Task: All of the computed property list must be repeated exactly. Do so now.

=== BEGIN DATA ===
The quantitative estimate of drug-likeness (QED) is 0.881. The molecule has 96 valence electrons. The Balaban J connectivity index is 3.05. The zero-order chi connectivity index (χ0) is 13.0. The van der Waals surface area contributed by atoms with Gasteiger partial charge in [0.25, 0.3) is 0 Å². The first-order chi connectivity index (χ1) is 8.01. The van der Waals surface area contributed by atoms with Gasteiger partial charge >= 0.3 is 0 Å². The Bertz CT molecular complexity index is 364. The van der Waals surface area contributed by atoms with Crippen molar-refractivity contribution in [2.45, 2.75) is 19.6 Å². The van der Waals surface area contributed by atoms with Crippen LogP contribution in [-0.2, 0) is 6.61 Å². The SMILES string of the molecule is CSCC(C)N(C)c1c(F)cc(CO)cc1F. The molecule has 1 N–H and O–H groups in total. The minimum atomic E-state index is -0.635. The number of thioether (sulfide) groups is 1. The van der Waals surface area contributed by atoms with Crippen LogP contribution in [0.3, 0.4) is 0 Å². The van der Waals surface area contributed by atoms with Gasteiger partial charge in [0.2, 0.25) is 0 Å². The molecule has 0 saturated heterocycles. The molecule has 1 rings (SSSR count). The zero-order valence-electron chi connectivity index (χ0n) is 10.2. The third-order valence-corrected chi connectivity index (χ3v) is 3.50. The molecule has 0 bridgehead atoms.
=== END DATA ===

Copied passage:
The quantitative estimate of drug-likeness (QED) is 0.881. The molecule has 96 valence electrons. The Balaban J connectivity index is 3.05. The zero-order chi connectivity index (χ0) is 13.0. The van der Waals surface area contributed by atoms with Gasteiger partial charge in [0.25, 0.3) is 0 Å². The first-order chi connectivity index (χ1) is 8.01. The van der Waals surface area contributed by atoms with Gasteiger partial charge >= 0.3 is 0 Å². The Bertz CT molecular complexity index is 364. The van der Waals surface area contributed by atoms with Crippen molar-refractivity contribution in [2.45, 2.75) is 19.6 Å². The van der Waals surface area contributed by atoms with Crippen LogP contribution in [-0.2, 0) is 6.61 Å². The SMILES string of the molecule is CSCC(C)N(C)c1c(F)cc(CO)cc1F. The molecule has 1 N–H and O–H groups in total. The minimum atomic E-state index is -0.635. The number of thioether (sulfide) groups is 1. The van der Waals surface area contributed by atoms with Crippen LogP contribution in [0.3, 0.4) is 0 Å². The van der Waals surface area contributed by atoms with Gasteiger partial charge in [0.2, 0.25) is 0 Å². The molecule has 0 saturated heterocycles. The molecule has 1 rings (SSSR count). The zero-order valence-electron chi connectivity index (χ0n) is 10.2. The third-order valence-corrected chi connectivity index (χ3v) is 3.50. The molecule has 0 bridgehead atoms.